Executive Coaching: Get Started on the Right Foot

What’s the best way to start an executive coaching relationship? How do you start with a coach, set your goals, and measure results? When I’m working with managers, we have fairly long discussions in the beginning before ever contracting to work together.

If you start executive coaching on the wrong foot, you can waste time and money. Worse, if personal stories have been shared, there is a feeling of having made oneself vulnerable without good results. It can sabotage efforts to improve and forever discolor  further coaching.

Surprisingly, some executives have trouble defining what they want out of coaching. While they may be very clear about their own personal goals, when it comes to linking it to business outcomes, they have difficulty.

There are two kinds of goals for leaders to work on in coaching — business goals and personal goals. To obtain measurable and sustainable business results, a manager must do some things differently, and also influence other team members and subordinates to do things differently. Personal goals must follow the external business goals.

During the contracting phase with the executive, as the coach, it is my responsibility to ensure that the goal-setting conversation is sequenced for best results. Mary Beth O’Neill, in her book Executive Coaching with Backbone and Heart, suggests the following process:

  1. Encourage the leader to name the business results needed.
  2. Find out what team behaviors need to be different to accomplish the results.
  3. Explore what personal leadership challenges the executive faces in improving these results and team behaviors.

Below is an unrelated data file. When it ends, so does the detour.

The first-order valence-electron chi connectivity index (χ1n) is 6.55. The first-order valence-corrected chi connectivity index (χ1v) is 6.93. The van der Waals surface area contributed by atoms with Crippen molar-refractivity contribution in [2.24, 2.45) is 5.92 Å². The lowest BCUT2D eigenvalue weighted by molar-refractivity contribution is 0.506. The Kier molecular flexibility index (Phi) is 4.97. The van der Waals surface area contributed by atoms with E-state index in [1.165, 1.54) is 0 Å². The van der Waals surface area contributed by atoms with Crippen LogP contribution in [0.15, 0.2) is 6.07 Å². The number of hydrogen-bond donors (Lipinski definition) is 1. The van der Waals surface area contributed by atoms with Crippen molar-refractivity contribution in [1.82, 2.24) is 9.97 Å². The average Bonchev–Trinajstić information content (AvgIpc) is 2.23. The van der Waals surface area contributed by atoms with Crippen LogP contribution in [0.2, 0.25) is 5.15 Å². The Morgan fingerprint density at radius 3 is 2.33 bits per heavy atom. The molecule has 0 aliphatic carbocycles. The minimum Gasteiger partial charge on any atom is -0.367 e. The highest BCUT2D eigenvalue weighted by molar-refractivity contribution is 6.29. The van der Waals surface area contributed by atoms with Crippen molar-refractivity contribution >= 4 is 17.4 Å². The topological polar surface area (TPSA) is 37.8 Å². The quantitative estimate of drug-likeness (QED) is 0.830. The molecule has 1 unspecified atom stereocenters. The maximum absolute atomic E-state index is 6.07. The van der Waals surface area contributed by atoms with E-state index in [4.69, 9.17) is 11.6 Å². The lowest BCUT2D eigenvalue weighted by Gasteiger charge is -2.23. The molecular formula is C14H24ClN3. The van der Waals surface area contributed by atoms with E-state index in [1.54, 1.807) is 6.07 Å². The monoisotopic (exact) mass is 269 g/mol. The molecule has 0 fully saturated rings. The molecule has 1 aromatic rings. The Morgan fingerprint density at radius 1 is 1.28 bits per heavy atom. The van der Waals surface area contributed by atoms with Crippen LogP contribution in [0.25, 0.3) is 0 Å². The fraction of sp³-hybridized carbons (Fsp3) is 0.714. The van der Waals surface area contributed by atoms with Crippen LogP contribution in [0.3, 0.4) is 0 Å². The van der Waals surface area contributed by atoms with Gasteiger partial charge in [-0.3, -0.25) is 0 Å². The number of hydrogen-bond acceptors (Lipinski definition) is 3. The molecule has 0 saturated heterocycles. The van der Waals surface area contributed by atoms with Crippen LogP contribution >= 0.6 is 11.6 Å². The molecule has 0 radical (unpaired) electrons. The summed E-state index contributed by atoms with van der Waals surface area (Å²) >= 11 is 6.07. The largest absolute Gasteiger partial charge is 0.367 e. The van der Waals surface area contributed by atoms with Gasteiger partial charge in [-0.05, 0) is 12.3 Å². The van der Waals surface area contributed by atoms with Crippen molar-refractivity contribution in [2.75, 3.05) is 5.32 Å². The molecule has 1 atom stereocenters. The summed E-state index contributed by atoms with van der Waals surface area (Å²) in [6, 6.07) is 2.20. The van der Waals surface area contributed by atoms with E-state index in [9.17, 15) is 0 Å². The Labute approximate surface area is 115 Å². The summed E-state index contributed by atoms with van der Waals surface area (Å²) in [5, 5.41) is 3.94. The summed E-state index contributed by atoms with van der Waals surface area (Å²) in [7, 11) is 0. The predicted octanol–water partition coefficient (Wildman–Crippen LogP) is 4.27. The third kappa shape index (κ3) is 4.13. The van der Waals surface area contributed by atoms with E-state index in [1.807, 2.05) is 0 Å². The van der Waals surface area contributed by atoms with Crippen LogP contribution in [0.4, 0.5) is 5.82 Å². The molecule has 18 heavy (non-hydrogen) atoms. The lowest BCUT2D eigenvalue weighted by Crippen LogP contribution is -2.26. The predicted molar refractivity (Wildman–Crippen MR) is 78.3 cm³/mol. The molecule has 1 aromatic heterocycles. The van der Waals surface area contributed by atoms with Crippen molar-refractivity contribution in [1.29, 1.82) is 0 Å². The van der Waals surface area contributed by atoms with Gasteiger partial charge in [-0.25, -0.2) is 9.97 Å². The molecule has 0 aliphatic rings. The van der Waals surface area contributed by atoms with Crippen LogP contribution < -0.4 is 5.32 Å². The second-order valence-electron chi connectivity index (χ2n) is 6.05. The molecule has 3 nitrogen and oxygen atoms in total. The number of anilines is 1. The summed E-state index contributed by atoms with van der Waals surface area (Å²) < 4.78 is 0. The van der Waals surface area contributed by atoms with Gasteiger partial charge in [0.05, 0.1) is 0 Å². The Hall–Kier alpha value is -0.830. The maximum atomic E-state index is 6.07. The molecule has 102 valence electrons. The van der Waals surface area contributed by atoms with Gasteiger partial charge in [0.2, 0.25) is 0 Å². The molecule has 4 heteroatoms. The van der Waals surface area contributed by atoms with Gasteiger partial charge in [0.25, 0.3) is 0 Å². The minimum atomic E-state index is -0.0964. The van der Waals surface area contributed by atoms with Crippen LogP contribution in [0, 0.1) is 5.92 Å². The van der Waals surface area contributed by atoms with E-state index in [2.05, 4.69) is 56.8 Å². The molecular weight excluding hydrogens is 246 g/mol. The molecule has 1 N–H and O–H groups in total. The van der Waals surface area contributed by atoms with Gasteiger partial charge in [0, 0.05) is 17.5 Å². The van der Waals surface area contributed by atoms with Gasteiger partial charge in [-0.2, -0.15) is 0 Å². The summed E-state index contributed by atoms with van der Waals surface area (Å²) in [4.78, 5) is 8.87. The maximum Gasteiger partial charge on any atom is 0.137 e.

4. Identify specific behaviors the leader needs to enhance or change personally.

This sequence links business results with team behaviors and with behavior changes in the executive. Throughout the coaching engagement, the coach continually inquires about all three: the business results, the team’s actions and the leader’s personal changes.

It’s easy to get focused on creating personal change, focusing on a manager’s personal leadership goals. That in itself is a strong motivator for people to use a coach. Personal goals can consume a large portion of the time spent coaching. But unless there is forethought and linking to business outcomes, coaching is a perk, not a process for obtaining results.

The rubber meets the road when there are measurable business results as a direct outcome of executive coaching.

Sometimes a business situation is too ambiguous to be able to clarify what work process or human relationship goals would support achieving the bottom-line result. The coach who persists in inquiring about these specific goals will help an executive toward better focus and effective action.

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